Teresa Burga’s first retrospective in Switzerland covers an impressive range of work: from relatively conventional modernist paintings to playful Pop, from non-object-oriented interdisciplinary projects to work on paper, video, installation and sculpture. Born in 1935, this Peruvian conceptualist is a multifaceted, intellectual artist whose practice intersects with and draws on social science, architecture and mathematics. The four projects in the exhibition that most clearly exemplify her important contributions to the art of her country are Perfil de la Mujer Peruana (Profile of the Peruvian Woman, 1980–81), 4 Mensajes (4 Messages, 1974), Autorretrato. Estructura. Informe 9.6.72 (Self-portrait. Structure. Report 9.6.72, 1972) and Borges (1974/2017), all of which pursue an experimental scientific methodology, turning traditional aesthetics on their head by giving artistic form to data, while questioning, if not rejecting, authorship in favour of a collaborative approach found primarily in research contexts.
Burga’s international success has come relatively late, starting in 2011 with institutional solos in Europe and the US. As has been the trend in recent years, conceptual artists from the 1960s and 70s working in non-Western countries – Burga included – have been reclaimed for the art-historical canon, a familiar narrative being crafted about the difficult political conditions in which they produced groundbreaking work. This narrative has permitted Western institutions to read the work as resistant to dictatorial regimes, whether on the left or the right – art as freedom, a favourite mantra of contemporary art historians. This lack of distinction concerning the true nature of the Peruvian administration is illustrated in the oft-repeated moniker for the period of 1968–80, from which much of this work is drawn, as a ‘nationalist dictatorship’: a term that appears in the majority of press releases and discussions of Burga’s work, insinuating that her lack of artistic renown in her own country is the result of the period’s politically repressive character. However, her most impressive and political work, Profile of the Peruvian Woman, was completed in 1981, after the government of Francisco Morales-Bermúdez (1975–80) had begun to move the country towards democracy following the socialist military government of Juan Velasco Alvarado (1968–75).
Profile… is a ‘sociological research project produced with psychotherapist Marie-France Cathelat on the role and the ways of participation of middle-class women in the city’. Burga presents the results of their study via coloured graphs, a mannequin representing the size of the average woman and various other forms of writings on paper and charts, the latter mostly exhibited under glass and as a book originally published in 1981. And even during Velasco’s regime, Burga exhibited Self-portrait. Structure. Report. 9.6.72, a medical analysis of herself, also mostly composed of charts and graphs as well as a few photographs, which according to a 2014 interview ‘was attended by the ministers themselves, General Velasco’s wife, my mum, my aunt, they were all there, under State Security’.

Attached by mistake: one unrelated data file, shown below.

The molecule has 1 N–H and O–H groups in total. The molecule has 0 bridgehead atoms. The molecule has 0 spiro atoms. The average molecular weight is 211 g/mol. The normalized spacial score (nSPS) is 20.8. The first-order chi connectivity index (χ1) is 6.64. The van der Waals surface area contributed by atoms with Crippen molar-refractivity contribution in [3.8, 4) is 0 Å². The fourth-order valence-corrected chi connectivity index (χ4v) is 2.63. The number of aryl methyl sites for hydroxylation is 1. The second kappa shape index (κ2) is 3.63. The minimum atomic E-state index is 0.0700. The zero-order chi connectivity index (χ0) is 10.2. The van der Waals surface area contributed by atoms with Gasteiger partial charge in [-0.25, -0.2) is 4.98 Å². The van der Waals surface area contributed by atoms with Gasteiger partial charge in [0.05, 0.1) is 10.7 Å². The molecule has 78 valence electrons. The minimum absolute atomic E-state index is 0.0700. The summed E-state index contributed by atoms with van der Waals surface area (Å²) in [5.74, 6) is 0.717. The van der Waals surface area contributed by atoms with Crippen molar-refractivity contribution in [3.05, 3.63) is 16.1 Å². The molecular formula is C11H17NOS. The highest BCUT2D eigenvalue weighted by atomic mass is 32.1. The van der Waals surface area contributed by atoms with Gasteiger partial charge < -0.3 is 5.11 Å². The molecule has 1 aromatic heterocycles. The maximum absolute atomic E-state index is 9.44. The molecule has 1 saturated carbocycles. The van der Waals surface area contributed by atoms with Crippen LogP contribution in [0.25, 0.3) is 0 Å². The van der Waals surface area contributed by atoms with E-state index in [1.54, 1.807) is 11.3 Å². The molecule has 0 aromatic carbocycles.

According to a 1974 report by the Council on Foreign Affairs, after a few years of positive social transformations in the economy and education by ‘a generally unrepressive’ government that nationalised land and water-rights, a drastic change took place in national values, including the promotion of ‘the new Peruvian man’, dedicated to ‘solidarity, not individualism’. Burga’s Conceptualism, heavily influenced by her years at the School of the Art Institute of Chicago, where she went on a Fulbright in 1968, and her avant-garde activity in the Peruvian Arte Nuevo group from 1966 to 68, was more closely linked with characteristics of individualism than solidarity, despite the collaborative nature of some of her later projects. Conceptualism was a difficult language for the public to access, and remained elitist. It redefined the form that art took, subverting objecthood and traditional aesthetics in favour of ideas. It would have also been challenging for Peruvian officials – intent on developing a more equitable society, promoted through a universal democratic art – to see national value in these dematerialised forms; and accordingly they didn’t promote Burga’s work at the state level. Ironically, though, it is when dealing with Peruvian and Latin American themes, challenging perceptions of the role of women in society and revealing systems at work, that her works are most essential.
Teresa Burga: Aleatory Structures, Migros Museum, Zürich, 26 May – 12 August 2018
From the September 2018 issue of ArtReview